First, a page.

Nearly all the saints have been blessed with excellent mothers, and their devotion, earnest piety, and genuine holiness have, no doubt, had an extraordinary effect upon their children. And surely this is what anyone with a knowledge of human nature might have been led to expect. What does a little child know or care about the great world at large? How far does it concern itself with the general history of the Church, or with the discussions of the schools, or the teaching of theology? To a child the world is its nursery, the world is its home, its family, its companions. It looks upon its father and its mother as the embodiment of all that is right and true and best. It imitates them without enquiry, it follows them blindly; their views, their conduct, their mode of life are accepted as so many object lessons, to be imitated and practised. Children are far more deeply influenced by what they themselves bserve, and can see with their eyes, than by what they are told. They can understand and appreciate conduct and example far more easily and far more readily than dry precept. How can a child grow up sober if his parents are in a state of frequent intoxication? How can a child remain modest, pure, and respectable if its parents lead loose and dissolute lives? How can he guard his tongue and control his temper if his parents fight and quarrel, and use injurious words? A bad tree will produce bad fruit, just as a good tree will produce good fruit. The reason that so many children turn out badly and irreligious, and grow up a disgrace to their family and their Church, is because parents are not what they ought to be. If they were really practical Catholics, if they esteemed their religion beyond all else, and always put the spiritual above the material, and the eternal above the temporal, and the souls of their children above their bodies, they would take an immeasurably keener interest in training them up in the practice of virtue. Realising the shortness and uncertainty of the present life, and the endless eternity that is to follow it, their ambition would be to instil into their offspring the love of virtue, goodness, and truth. It would be a real joy and delight to them to see their sons and daughters growing and developing in piety, and ripening more and more for heaven. Like the mother of the Machabees, they would exhort and entreat and encourage their children before all else to obey the voice of God, and to endure all things, even torture and death itself, rather than transgress the divine law, so as to be united with them forever in heaven. Like that admirable mother, Queen Blanch of Castile, they would speak with fervour and earnestness to their sons while they are still young enough to be impressed, and give them clearly to understand that, much as they might desire their temporal and earthly happiness, they laid far greater store upon their eternal happiness. Those of you who have read the life of Queen Blanch will remember how she was wont to take her beloved son, when a small boy, and clasp him to her breast, and entreat him with immense fervour to keep himself ever pure and innocent in God's sight. "I love you," she would exclaim with all the passionate devotion of a mother's heart. "I love you more indeed than I can say, yet remember, that in spite of this, or rather, for that very reason, I would rather a hundred times see you lying dead and cold at my feet, than that you should ever live to offend God grievously." Such was the real heroic Christian piety of a mother who knew the true value of things, and who judged as God Himself judges. Is it to be wondered at that her son caught something of her own heroism and saintly spirit? Is it to be wondered at that her son soon learned, like her, to prize goodness and sanctity beyond all else; and that he developed into a great saint, whose feast the entire Church still celebrates each year? And who was her son? Her son was the glorious St. Louis, King of France, and ruler of a mighty people. His mother's words, his mother's example, his mother's prayers, kept him holy and unworldly even on the dizzy eminence of a throne, and amid all the seductions of a court. Where do we find such parents now? Where shall we find such true love, such heroism, such zeal? Alas! some have grown so indifferent and so careless that they will not hesitate to endanger their children's faith by sending them to non-Catholic schools and for the sake of some purely worldly advantage, often more fanciful than real, will calmly place them in the most dangerous occasions of sin. So weak is their faith, that they positively care less for the immortal soul than they do for the perishable body. That this is really so is easily proved from the fact that they would shrink from sending the child they love into a fever den, or into a region where some awful epidemic, such as cholera or the plague, is raging. They would carefully hinder them from wandering through a wood or forest known to be infested with wild beasts or poisonous serpents, lest they lose their corporal life; but they show no such solicitude, no such anxiety when it is the life of the soul that is in danger. What! is the body to be preferred to the soul? that soul redeemed by the blood of God, that soul purchased at an infinite price, and made to the image of God? 0h Catholic fathers and mothers, has the soul of your child no value in your eyes, that you will expose it, without hesitation, to every danger and on the most frivolous pretexts? For the sake of that soul our Divine Lord did not hesitate to die. Look at Him, the infinite and the eternal, clothed in our nature, buffeted and bruised. His sacred body torn with the scourge; His hands and feet pierced with nails; His whole person in torment. Why is this? What is it that He seeks with so much insistence? He seeks to save souls-and we do not care. No, we send our own innocent children into danger, we bring them up in non-Catholic schools, allow them to mix with evil companions, and expose them to contamination and eternal death. Provided their worldly prospects seem improved, many seem to think little and to care less what eternal consequences may await them. Parents are commanded to love their children. The word love, in this connection, must be taken in its true sense. To love a child is to wish it well, to do all in our power to secure its true interests-its eternal interests. We have no real love for a son if we are ready to sacrifice the infinite weight of eternal glory for the empty tinsel of earthly fame, or if we are willing that he should forfeit his eternal happiness for some passing worldly advantage. Let us examine our- selves seriously upon this point to-day, and call to mind the hour, not far distant, when we shall stand trembling before the Sovereign Judge, to give a strict account of the task that He has laid upon us. At that hour we shall realise, if not before, that it were better a thousand times never to have had a child, than to have allowed him to perish from a mistaken kindness, a false ambition, or through an unwillingness to correct and instruct in all patience and gentle firmness.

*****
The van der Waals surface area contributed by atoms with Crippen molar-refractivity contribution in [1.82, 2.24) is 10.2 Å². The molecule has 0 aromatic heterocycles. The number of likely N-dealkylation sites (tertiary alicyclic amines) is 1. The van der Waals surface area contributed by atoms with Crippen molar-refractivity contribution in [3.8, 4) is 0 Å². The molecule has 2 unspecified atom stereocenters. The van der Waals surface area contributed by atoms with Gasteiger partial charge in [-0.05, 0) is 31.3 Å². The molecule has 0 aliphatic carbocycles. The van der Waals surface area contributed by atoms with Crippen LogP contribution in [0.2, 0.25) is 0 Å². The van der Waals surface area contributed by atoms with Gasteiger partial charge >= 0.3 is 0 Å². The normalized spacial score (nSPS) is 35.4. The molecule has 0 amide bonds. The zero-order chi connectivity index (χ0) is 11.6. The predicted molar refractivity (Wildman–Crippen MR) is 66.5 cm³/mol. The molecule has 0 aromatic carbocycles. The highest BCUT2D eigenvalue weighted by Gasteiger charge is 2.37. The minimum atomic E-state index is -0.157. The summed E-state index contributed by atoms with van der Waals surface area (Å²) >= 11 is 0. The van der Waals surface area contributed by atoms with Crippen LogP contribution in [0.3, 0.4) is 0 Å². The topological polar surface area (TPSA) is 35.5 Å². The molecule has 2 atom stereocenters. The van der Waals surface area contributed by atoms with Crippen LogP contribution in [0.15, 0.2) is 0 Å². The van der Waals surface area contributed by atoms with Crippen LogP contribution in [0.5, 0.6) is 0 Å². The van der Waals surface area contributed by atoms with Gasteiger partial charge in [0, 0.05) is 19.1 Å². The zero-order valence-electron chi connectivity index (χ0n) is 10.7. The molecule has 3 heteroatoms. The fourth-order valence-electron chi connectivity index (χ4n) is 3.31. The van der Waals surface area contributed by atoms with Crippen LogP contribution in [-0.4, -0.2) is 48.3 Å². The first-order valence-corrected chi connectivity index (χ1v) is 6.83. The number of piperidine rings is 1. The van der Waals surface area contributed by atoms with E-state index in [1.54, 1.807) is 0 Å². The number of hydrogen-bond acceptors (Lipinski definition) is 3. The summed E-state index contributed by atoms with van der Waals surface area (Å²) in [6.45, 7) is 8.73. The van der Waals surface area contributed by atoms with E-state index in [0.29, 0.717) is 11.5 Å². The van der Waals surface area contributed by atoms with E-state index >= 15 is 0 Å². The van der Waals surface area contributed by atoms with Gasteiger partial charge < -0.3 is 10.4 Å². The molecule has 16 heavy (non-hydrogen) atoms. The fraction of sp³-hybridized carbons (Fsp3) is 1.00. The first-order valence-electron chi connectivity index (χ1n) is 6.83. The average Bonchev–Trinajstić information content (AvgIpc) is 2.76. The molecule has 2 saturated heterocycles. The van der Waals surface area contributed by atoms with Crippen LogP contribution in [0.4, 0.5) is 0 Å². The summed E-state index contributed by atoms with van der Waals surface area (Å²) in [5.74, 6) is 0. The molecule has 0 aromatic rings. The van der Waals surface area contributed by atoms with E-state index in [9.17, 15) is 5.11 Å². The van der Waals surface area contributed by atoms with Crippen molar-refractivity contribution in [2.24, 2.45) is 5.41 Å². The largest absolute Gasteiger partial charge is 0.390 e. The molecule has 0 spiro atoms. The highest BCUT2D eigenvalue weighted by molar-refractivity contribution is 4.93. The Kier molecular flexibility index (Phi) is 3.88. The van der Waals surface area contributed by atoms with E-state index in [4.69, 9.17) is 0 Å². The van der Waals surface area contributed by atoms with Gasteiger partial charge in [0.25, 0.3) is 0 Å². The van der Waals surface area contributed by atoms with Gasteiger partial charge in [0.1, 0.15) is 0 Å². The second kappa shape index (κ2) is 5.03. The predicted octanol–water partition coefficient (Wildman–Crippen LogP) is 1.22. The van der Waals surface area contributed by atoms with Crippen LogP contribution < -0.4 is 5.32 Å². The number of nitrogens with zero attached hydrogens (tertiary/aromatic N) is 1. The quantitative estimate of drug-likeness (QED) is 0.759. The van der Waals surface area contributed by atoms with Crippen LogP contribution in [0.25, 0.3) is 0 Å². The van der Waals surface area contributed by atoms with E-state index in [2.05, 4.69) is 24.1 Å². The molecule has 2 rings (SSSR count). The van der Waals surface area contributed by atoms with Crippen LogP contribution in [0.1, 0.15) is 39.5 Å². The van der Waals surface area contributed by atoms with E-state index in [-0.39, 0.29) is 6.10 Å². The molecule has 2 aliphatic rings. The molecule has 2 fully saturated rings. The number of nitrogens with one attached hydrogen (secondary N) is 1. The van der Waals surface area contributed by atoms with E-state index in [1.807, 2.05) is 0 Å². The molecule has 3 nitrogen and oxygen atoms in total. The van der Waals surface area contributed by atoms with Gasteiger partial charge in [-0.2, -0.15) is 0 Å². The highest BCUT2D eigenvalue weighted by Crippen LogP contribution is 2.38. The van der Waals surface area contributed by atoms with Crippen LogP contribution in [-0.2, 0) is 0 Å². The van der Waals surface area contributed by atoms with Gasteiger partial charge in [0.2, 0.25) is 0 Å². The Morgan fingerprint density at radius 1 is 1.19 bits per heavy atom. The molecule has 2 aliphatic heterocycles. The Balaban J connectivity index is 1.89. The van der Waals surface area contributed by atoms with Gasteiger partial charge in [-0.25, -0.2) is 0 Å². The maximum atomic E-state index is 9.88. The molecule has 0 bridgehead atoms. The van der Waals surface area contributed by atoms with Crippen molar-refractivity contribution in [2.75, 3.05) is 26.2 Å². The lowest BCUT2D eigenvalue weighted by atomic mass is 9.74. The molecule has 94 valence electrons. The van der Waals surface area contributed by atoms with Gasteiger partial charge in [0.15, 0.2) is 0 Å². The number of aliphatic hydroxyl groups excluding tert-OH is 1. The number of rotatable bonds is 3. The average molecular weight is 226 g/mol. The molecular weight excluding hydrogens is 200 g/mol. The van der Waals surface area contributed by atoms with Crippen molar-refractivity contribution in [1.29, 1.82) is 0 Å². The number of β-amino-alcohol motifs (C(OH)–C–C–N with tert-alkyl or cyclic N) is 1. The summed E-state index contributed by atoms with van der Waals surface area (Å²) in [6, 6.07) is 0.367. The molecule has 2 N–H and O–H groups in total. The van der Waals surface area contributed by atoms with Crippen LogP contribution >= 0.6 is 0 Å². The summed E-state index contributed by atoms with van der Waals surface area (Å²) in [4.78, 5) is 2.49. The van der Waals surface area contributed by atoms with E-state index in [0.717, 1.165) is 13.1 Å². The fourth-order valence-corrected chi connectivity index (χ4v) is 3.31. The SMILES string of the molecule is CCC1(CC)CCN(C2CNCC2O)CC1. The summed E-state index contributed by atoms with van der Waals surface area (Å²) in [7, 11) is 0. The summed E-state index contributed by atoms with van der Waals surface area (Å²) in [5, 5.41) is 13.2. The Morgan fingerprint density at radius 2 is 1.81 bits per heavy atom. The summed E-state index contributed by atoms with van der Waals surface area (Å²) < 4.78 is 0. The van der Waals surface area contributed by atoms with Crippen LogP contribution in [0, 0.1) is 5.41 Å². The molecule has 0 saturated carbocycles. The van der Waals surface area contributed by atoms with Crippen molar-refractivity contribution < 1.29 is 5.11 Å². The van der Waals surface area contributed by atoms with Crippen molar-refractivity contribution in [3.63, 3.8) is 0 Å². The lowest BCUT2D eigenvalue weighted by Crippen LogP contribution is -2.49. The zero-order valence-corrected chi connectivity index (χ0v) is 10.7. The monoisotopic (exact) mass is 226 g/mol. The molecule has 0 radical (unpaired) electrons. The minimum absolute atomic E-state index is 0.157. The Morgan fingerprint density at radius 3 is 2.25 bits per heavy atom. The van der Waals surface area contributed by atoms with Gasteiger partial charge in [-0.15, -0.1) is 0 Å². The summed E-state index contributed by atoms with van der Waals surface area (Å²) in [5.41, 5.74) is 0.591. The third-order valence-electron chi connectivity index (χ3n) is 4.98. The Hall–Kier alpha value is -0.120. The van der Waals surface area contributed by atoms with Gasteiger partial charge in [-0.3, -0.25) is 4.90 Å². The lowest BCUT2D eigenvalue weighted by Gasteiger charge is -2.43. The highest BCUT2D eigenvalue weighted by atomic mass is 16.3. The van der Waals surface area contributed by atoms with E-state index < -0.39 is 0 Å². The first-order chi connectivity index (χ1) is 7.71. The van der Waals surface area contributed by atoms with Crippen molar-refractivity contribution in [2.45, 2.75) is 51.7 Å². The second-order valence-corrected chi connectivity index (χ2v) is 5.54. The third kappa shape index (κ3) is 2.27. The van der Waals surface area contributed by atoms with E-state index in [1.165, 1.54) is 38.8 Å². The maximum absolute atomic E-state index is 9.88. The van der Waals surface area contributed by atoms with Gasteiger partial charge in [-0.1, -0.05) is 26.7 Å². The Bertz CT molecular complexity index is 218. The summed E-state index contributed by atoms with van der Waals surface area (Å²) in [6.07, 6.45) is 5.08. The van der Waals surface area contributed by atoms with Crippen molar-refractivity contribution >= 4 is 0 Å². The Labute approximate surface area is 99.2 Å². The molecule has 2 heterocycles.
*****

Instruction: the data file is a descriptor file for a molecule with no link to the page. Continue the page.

Resolve to look upon your children as a most sacred trust, of which you will have to render a strict account, and let it be your delight to lead them, by word and example, along the path that leads to eternal life.